There have been days when I have gotten back from running completely frozen at the extremities and this was the expectation I had of today. Looking at the photo below you can probably see why.
As much as anything it is amazing how the colour temperature changed between these photos and the ones last week, even though there was little difference in air temperature, both being in the low plus numbers.
From the comfort of a warm chair, reading, I thought I would go for a quick blast around through the woods and come back before my feet dropped off from cold, but it was so delightful running on the crunchy snow that, having crossed the Common, I headed for Ditchling.
Ten minutes into the run my foot went through thin ice into an ice cold puddle, up to my ankle… that certainly woke me up! Although inadvertent, it was an excellent test of my trusty Thurlo woollen socks and remarkably, the socks warmed back up really quickly and I felt no ill-effect bar the initial shock.
Ten minutes later my path coincided with another runner, also heading towards Ditchling and those of you who have read my musings for a while will know how much I value these fortuitous encounters. As on previous occasions, the runner, whose name turned out to be Adrian, was happy for me to tag along.
One of the reasons that I love running is that it’s a solitary pass-time which gives the brain time to ruminate whilst you focus on the relatively simple task of putting one foot in front of the other. Another reason that I love it is for chance meetings such as this.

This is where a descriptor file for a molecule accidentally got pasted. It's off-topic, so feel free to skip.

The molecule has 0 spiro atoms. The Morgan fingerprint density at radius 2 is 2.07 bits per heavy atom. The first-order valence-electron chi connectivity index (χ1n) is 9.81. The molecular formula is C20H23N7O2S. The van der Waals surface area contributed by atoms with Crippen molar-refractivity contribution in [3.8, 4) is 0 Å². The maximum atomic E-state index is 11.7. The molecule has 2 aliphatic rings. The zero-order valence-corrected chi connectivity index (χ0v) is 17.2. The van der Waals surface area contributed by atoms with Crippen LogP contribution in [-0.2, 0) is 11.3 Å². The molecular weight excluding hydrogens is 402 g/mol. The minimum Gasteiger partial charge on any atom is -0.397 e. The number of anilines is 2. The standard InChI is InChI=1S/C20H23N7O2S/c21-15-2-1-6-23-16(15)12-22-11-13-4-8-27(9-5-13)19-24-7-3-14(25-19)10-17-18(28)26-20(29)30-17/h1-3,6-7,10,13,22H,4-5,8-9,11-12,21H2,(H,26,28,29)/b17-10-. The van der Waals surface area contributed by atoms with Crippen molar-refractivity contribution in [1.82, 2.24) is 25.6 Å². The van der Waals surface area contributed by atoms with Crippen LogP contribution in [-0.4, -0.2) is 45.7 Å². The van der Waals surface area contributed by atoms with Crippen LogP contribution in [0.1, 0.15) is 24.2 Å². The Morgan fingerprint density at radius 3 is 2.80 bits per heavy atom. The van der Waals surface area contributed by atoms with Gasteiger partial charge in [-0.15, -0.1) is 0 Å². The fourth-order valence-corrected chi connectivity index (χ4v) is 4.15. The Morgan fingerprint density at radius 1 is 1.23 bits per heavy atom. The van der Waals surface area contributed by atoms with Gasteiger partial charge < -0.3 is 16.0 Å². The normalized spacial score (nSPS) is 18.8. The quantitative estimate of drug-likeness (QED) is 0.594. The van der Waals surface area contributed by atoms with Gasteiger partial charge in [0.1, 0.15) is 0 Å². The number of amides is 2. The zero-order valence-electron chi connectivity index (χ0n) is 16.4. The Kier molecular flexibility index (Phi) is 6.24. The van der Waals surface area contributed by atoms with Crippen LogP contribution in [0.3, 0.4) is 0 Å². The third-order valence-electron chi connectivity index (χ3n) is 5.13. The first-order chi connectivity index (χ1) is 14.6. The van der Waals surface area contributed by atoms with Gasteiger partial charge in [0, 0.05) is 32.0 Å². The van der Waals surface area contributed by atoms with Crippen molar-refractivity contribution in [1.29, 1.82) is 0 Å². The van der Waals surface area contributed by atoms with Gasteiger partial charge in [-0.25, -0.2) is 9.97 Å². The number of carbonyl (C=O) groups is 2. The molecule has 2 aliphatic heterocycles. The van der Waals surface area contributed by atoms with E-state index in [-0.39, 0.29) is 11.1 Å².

Experience has shown that other solitary people are generally pretty fascinating to chat to. Running also provides a great low pressure framework within which to chat, allowing anything from an occasional word or observation right through to a continuous discussion.
This was towards the latter end and so immersed was I in the conversation that the run seemed effortless and I certainly didn’t notice the temperature.
We ran through the farms to Ditchling, down East End Lane and up past Sporting Cars to Underhill Lane. Here the pull to run up the Beacon was strong for me, but I was enjoying the company so much that I gladly turned right along the lane instead.
We passed the Ditchling Beacon road, which was closed to traffic for obvious reasons and continued on, turning right to run into Keymer.
At the junction we turned right and then left onto the footpath and across the fields to Lodge Hill, and thence up to Oldlands Mill.
From there it was a lovely run down to Ockley Lane and back along Folders Lane towards where Adrian lives.
From where we parted it was an easy run back through the houses to home.
10.95 miles took me 1.52, 5.85mph and I returned feeling invigorated and with surprisingly warm fingers and toes, such that I stood outside for a while to stretch.
My thanks to Adrian for making the run so much more interesting… I hope that we get to run together again in the future.